Balancing Act

Is the media today hopelessly biased? Where can you go to find the unvarnished truth?

Weekly Newsletter

The best of The Saturday Evening Post in your inbox!


Walter Cronkite
In Walt, we trusted: Cronkite, the friendly uncle of all America, could close his nightly CBS Evening News broadcast by declaring, “And that’s the way it is.” Photo credit Library of Congress.

Impartiality became such a widely accepted ideal through the middle of the 20th century that even as there got to be more and more sources for news, with the rise of broadcast radio and television, people assumed that news, wherever it came from, was always as accurate and unbiased as possible. That’s why in the 1960s Walter Cronkite, the friendly uncle of all America, could close his nightly CBS Evening News broadcast by declaring, “And that’s the way it is.”

Of course, that wasn’t really quite the way it was. Cronkite’s show was less than half an hour of quick reports on one news team’s choice of important events. Throughout the midcentury of the conformist press, a lot didn’t get reported, or at least fully examined. In what is possibly the most extreme example of bias by omission, when the atomic bombs dropped on Hiroshima and Nagasaki, the government controlled all the reporting on the subject, and the official word was that no deadly radiation was released. Americans had little idea of the horror in those cities until a year later, when John Hersey, writing in The New Yorker magazine, uncovered the story no newspaper had gotten, with descriptions like the following: “hundreds and hundreds … were fleeing. … The eyebrows of some were burned off and skin hung from their faces and hands. … Some were vomiting as they walked. Many were naked or in shreds of clothing.”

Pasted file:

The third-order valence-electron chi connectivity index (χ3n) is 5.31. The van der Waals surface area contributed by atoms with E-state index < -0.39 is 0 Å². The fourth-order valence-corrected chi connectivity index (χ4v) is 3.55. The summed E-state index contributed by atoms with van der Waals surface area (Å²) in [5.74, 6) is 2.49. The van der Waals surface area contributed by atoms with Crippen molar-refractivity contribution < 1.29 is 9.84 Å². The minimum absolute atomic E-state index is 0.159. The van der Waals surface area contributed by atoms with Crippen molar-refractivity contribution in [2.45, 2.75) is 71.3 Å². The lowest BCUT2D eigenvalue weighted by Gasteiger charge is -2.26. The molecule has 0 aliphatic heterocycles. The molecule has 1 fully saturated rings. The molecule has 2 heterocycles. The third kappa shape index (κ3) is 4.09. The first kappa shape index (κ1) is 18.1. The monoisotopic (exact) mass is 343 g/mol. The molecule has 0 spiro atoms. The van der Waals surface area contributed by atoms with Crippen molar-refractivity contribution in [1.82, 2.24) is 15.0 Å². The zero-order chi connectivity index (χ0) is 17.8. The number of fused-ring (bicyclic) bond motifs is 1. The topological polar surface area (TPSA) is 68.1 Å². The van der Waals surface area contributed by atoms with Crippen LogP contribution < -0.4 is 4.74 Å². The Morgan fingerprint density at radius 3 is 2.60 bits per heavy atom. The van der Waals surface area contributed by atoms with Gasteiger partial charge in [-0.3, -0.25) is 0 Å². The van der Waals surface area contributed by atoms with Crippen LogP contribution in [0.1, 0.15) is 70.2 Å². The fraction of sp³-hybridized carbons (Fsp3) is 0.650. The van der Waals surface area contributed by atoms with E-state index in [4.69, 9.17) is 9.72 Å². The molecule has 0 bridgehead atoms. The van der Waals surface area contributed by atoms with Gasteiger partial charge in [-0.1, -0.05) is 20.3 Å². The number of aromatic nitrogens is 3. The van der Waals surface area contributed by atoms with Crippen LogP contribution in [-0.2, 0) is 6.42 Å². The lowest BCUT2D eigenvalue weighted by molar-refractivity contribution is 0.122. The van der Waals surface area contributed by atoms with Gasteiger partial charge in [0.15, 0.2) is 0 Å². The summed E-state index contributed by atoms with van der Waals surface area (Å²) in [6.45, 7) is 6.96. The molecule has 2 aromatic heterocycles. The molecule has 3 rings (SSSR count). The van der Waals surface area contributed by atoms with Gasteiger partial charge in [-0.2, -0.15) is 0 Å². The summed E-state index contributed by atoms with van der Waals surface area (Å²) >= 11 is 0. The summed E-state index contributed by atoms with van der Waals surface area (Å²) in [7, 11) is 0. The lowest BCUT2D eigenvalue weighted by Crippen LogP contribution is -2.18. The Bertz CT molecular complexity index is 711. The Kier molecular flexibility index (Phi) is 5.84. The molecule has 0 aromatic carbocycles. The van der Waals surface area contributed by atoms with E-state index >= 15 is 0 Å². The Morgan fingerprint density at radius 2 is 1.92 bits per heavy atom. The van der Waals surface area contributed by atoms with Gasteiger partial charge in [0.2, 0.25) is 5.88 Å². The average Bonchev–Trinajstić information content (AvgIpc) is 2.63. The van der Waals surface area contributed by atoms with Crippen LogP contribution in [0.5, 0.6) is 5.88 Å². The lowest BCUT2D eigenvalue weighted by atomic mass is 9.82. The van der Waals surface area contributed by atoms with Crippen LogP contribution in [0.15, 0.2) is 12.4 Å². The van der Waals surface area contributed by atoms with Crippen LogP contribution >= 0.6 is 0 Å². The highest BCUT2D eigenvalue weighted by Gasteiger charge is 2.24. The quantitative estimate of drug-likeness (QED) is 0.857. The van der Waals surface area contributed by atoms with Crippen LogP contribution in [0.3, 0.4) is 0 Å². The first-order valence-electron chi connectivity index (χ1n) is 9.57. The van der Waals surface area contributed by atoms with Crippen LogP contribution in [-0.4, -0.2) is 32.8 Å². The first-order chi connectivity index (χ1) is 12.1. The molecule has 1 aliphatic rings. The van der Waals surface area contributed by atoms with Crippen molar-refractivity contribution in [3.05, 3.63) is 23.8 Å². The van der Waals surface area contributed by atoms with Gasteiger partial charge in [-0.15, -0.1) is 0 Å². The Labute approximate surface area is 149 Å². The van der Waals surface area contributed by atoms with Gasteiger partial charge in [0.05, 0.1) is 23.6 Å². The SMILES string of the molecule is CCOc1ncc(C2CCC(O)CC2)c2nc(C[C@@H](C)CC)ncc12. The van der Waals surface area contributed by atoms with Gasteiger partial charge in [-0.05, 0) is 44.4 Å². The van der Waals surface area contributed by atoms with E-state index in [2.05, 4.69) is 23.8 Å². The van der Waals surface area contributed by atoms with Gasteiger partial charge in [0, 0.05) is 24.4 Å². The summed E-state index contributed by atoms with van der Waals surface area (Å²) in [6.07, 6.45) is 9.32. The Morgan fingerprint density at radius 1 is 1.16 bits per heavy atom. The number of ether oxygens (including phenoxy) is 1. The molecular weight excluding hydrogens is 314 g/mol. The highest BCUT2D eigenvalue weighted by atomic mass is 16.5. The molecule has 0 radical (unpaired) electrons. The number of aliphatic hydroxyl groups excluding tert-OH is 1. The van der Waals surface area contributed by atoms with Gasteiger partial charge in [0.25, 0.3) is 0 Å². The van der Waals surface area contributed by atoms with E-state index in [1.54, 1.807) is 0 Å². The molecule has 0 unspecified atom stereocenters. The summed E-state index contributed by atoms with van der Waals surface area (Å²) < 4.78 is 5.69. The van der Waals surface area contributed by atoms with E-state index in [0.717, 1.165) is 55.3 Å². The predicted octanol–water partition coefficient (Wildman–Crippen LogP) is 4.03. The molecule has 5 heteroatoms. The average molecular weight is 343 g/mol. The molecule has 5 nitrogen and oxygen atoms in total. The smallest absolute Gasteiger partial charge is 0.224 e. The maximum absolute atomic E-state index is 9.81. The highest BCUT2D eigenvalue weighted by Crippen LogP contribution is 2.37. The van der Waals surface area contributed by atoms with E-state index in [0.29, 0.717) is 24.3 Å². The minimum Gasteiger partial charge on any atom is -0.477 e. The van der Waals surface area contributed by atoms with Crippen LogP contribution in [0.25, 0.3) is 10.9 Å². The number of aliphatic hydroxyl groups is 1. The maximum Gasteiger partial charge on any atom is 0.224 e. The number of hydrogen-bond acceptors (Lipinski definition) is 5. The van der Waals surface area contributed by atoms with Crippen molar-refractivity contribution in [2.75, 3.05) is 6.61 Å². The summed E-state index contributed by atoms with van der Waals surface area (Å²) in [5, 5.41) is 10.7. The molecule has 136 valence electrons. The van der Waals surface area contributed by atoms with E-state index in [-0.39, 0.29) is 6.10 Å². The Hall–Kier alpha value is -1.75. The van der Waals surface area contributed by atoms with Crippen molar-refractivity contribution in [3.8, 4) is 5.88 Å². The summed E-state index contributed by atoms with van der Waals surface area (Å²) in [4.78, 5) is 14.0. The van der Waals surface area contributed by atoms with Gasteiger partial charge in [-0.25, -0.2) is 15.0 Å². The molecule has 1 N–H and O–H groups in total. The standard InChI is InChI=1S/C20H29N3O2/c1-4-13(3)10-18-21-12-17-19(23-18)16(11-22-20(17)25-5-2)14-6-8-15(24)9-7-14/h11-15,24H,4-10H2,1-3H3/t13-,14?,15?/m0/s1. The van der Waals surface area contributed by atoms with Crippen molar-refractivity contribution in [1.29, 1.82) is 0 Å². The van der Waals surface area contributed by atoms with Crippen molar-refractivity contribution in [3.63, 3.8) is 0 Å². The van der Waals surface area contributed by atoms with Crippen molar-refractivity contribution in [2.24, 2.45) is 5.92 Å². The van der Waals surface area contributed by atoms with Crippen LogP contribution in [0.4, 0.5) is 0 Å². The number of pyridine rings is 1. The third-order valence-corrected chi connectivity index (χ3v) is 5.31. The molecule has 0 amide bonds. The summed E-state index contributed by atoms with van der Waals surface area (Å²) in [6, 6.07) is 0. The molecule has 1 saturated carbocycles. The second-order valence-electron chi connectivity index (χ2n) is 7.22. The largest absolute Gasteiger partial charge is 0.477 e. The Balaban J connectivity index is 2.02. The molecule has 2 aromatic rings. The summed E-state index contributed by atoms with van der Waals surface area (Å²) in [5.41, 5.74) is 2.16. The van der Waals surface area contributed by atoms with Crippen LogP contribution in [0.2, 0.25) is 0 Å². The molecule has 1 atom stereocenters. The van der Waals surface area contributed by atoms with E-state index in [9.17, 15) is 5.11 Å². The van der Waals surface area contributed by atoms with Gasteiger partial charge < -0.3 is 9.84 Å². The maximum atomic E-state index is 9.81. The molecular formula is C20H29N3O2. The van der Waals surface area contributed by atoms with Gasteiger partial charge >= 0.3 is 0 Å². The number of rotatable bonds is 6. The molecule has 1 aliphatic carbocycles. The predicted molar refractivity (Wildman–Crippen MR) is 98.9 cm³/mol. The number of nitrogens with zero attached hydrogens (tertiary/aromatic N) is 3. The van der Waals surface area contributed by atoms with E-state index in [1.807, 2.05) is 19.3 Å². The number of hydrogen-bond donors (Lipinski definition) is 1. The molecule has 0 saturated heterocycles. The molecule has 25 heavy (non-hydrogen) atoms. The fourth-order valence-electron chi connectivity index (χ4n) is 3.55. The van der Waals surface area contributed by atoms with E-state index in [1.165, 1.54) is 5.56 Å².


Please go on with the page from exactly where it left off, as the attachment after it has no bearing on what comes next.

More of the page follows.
This is but one example of the many ways news can be biased even when reporters try their damnedest not to insert opinion into a story. Gladstone identifies the types of non-political bias that she looks for:

• Commercial bias. The preference for new, exciting stories over less dramatic news.
• Bad news bias. Bad news sells more papers because we are drawn to stories that scare us.
• Status quo bias. The underlying assumption that the system works and things are mostly okay.
• Access bias. Reporters don’t want to alienate their sources, so they tend to tread lightly around issues that would be sensitive to them.
• Visual bias. The preference for stories with good pictures.
• Narrative bias. The preference for stories with a clear beginning, middle, and end.
• Fairness bias. Giving all sides of an issue equal weight even when some points of view may be just stupid or even crazy.